One-line solution summary:
A platform that provides video-based curriculum learning courses for school-going girls while developing mentoring relationships with female mentors.
Which Challenge does your solution most closely address?Equitable Classrooms: How can all young learners have access to quality, safe, and equitable learning environments?
Pitch your solution.
Girls-4-Girls is working to increase the number of girls and young women participating in formal and informal learning and training which is both a technological and social challenge.
Access to learning resources and social support systems are some of the biggest deterrents for girls working towards achieving their education goals. In Kenya, 7.3 of the 11 million students under 18 are girls with 5.2 million in lower-income communities and currently home due to COVID-19. Globally, girls in a similar position are 130 million.
A majority of girls find themselves without learning materials but also lack the social support that peer groups of a similar mindset provide when in any progressive environment. A big part of the problem is the fragmentation of our living spaces and the high density of low-income communities. Girls find it difficult to identify like-minded girls that can advance their learning endeavors.
By providing a virtual learning environment with education resources and then creating virtual learning groups that achieve accolades and provide incentives for group-centric progress, Girls-4-Girls will support girls and young women participating in formal and informal learning and training.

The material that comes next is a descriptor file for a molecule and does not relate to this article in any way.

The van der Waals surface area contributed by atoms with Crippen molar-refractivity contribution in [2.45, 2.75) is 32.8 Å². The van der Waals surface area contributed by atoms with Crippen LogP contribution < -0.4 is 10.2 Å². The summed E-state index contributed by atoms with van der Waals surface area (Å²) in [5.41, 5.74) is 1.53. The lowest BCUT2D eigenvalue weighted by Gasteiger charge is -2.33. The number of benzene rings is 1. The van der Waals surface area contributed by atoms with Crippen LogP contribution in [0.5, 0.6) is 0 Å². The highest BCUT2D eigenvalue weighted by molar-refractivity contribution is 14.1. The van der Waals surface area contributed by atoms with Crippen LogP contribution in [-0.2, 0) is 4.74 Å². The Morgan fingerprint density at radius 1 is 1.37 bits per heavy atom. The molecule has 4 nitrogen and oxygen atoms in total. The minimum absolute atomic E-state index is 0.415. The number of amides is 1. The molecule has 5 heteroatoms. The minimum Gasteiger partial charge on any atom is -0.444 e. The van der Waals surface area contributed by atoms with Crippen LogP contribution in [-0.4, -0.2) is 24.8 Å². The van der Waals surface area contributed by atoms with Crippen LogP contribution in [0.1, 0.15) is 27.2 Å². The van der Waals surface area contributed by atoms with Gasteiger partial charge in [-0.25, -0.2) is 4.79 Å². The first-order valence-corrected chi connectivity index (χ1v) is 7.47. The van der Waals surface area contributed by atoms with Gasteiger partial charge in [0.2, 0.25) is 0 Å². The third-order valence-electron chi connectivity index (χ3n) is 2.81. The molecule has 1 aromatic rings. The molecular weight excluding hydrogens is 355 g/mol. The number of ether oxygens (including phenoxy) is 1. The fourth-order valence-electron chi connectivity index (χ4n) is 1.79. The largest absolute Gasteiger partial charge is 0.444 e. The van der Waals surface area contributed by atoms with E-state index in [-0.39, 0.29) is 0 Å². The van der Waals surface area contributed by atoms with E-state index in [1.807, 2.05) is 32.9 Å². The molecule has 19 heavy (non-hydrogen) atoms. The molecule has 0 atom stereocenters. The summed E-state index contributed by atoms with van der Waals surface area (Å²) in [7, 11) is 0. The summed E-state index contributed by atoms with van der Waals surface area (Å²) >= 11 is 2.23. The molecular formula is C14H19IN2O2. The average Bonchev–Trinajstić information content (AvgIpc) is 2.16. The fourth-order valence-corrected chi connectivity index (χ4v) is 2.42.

Our solution is aimed at S.D.G. 3,4,5 and 10
(Mention SDGs we are targetting.... 3,4,5,10)
In what city, town, or region is your solution team headquartered?Nairobi, Kenya
Our solution's stage of development:Prototype
Is this a new solution, an existing solution, or an adaptation of an existing solution?Adaptation of an existing solution
How does your solution incorporate research?
Group mentoring, in which multiple youth form relationships with one or more adults, has undergone extensive evaluation, and existing research has demonstrated positive youth outcomes, particularly improvements in social skills and peer relationships. Group mentoring might be especially effective when it is combined with one-on-one mentoring, enabling youth to form relationships with both peers and non parent adults. Previous studies that compared combined group and one-on-one mentoring to one-on-one mentoring alone suggest that the group component uniquely facilitated new peer friendships.
In the Girls-4-Girls focus group test runs, teenage girls were assigned to female university student mentors. Participants met weekly in groups of eight to then mentor-mentee pairs over the course of the school year. Each group was led by a facilitator and followed a curriculum that addressed developmental issues relevant to adolescent girls. At the end of the experience, 43 girls participated in semi-structured interviews asking them about how they changed over the course of the year and what they thought caused those changes.
The analyses identified four major domains in which girls reported making changes as a result of participation in the Girls-4-Girls sample program. Those domains were academics, relational development, self-regulation, and knowing and being yourself. Relational and self-understanding were the most commonly reported themes and were also most frequently attributed to mentorship. Girls more often attributed relational development to the program’s group component but tended to report academic changes as a result of one-on-one mentoring. They attributed changes in self-regulation and self-understanding equally to a group and mentoring components.
All of this is in line with the National Coalition of Girls School report on the critical opportunity and value of mentoring girls here: https://www.ncgs.org/advocacy/...
Who is the Team Lead for your solution?
What makes your solution innovative?